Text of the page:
ClipperCreek to Supply Power Control Stations for Tesla Motors
BMW Study on Rankine Cycle for Waste Heat Recovery Shows Potential Additional 10% Power Output at Highway Speeds

Activated Carbon with High Gravimetric Hydrogen Storage

Researchers at the Chinese Academy of Sciences have developed a type of activated carbon with a high surface area of up to 3,190 m2 g-1 and a gravimetric hydrogen uptake capacity of 7.08 wt % at 77 K and 20 Bar—one of the largest for porous carbon materials. The results suggests that porous carbon with large amounts of active sites, high surface area, and high micropore volume related to optimum pore size could achieve high gravimetric hydrogen storage.

Wang
Hydrogen uptake of different activated carbons. Credit: ACS. Click to enlarge.

The activated carbons may also possess wide application in fields ranging from catalysts to energy conversion, the researchers noted. A paper on their work was published online 30 April in the Journal of the American Chemical Society.

There are two general types of activation procedures, physical and chemical. Physical activation involves gasification of the carbon materials in the presence of suitable oxidizing gasifying agents, such as CO2 and steam. Chemical activation relies on the reaction between a chemical agents such as KOH (potassium hydroxide) and the carbon materials.

Huanlei Wang, Qiuming Gao, and Juan Hu used both approaches in the study. They found that compared to CO2 activation, KOH activation can “remarkably” change pore structures of the activated carbon.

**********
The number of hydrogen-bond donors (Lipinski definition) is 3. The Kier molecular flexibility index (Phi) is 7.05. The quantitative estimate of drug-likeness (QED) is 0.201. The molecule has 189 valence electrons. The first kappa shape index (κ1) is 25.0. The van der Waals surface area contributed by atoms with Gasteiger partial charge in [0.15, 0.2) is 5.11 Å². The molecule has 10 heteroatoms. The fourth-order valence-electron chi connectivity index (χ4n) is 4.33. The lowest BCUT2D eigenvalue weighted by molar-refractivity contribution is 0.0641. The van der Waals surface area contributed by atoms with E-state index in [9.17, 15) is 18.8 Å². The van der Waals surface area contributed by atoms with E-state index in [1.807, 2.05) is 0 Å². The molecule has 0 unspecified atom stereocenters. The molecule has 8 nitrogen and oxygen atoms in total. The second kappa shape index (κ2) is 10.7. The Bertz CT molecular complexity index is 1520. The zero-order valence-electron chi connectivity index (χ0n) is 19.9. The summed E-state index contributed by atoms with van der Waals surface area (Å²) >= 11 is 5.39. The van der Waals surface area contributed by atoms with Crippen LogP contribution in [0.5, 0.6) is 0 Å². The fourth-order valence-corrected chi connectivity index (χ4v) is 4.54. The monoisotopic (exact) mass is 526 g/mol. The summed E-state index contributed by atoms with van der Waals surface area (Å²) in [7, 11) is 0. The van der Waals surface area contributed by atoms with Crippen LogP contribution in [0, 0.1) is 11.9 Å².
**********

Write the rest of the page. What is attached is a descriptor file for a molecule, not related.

An enhanced hydrogen uptake of 7.08 wt % was successfully achieved for the as-obtained porous carbon AC-K5 at 77 K and 20 bar. The results indicate that the second activated carbons are promising materials for hydrogen storage, and higher gravimetric hydrogen uptake could be obtained if one can improve the microporosity with high surface area related to optimum pore size distribution and increase the number of active sites.

—Wang et al. (2009)

Resources

  • Huanlei Wang, Qiuming Gao, and Juan Hu (2009) High Hydrogen Storage Capacity of Porous Carbons Prepared by Using Activated Carbon. J. Am. Chem. Soc., Article ASAP doi: 10.1021/ja8083225

Comments

SJC

Maybe I am interpreting this wrong, but the graph looks like 7% of weight at 20 bar. If I have 200 pounds of the carbon, I can get 14 pounds of hydrogen at only 300 psi. This would be over 6 kg of H2 at much lower pressure?

Henry Gibson

When ethanol is fermented, CO2 is formed and it can be combined with hydrogen to make methanol which should be the standard reference fuel for cars. And all new cars should be able to run on straight methanol. Many car races required the use of methanol until the corn lobby came calling.

Perhaps a yeast will be found that can produce Butanol from hydrogen and CO2, then it can be the standard fuel for cars. The hydrogen is very dense in both of these zero net carbon fuels, and more dense than liquid H2. ..HG..

Calvin Brock

vated carbons may also possess wide application in fields ranging from catalysts to energy conversion, the researchers noted. A paper on their work was published online 30 April in the Journal of the American Chemical Society. http://bestporeminimizers.org/how-to-minimize-pores-effectively/

The comments to this entry are closed.